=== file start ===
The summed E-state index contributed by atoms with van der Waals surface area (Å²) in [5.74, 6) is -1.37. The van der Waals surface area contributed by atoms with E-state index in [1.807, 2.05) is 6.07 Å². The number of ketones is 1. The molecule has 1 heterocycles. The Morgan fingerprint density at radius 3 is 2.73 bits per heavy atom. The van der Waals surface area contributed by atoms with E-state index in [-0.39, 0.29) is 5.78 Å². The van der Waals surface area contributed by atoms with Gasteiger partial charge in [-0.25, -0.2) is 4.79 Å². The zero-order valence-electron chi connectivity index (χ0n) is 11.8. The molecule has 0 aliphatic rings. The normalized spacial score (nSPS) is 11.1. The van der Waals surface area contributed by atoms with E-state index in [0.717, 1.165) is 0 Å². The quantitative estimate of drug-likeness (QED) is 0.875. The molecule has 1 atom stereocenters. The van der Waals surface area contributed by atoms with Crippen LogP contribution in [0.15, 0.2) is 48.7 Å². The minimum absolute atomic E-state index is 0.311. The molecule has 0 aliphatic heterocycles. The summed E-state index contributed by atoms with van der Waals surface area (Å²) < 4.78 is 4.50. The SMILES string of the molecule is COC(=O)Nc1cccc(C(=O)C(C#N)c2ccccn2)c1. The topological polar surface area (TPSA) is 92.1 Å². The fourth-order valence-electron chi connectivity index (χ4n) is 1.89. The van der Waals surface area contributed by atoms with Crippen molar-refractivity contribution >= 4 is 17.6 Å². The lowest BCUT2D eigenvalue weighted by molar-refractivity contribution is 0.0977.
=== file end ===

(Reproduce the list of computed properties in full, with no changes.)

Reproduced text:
The summed E-state index contributed by atoms with van der Waals surface area (Å²) in [5.74, 6) is -1.37. The van der Waals surface area contributed by atoms with E-state index in [1.807, 2.05) is 6.07 Å². The number of ketones is 1. The molecule has 1 heterocycles. The Morgan fingerprint density at radius 3 is 2.73 bits per heavy atom. The van der Waals surface area contributed by atoms with E-state index in [-0.39, 0.29) is 5.78 Å². The van der Waals surface area contributed by atoms with Gasteiger partial charge in [-0.25, -0.2) is 4.79 Å². The zero-order valence-electron chi connectivity index (χ0n) is 11.8. The molecule has 0 aliphatic rings. The normalized spacial score (nSPS) is 11.1. The van der Waals surface area contributed by atoms with E-state index in [0.717, 1.165) is 0 Å². The quantitative estimate of drug-likeness (QED) is 0.875. The molecule has 1 atom stereocenters. The van der Waals surface area contributed by atoms with Crippen LogP contribution in [0.15, 0.2) is 48.7 Å². The minimum absolute atomic E-state index is 0.311. The molecule has 0 aliphatic heterocycles. The summed E-state index contributed by atoms with van der Waals surface area (Å²) < 4.78 is 4.50. The SMILES string of the molecule is COC(=O)Nc1cccc(C(=O)C(C#N)c2ccccn2)c1. The topological polar surface area (TPSA) is 92.1 Å². The fourth-order valence-electron chi connectivity index (χ4n) is 1.89. The van der Waals surface area contributed by atoms with Crippen molar-refractivity contribution >= 4 is 17.6 Å². The lowest BCUT2D eigenvalue weighted by molar-refractivity contribution is 0.0977.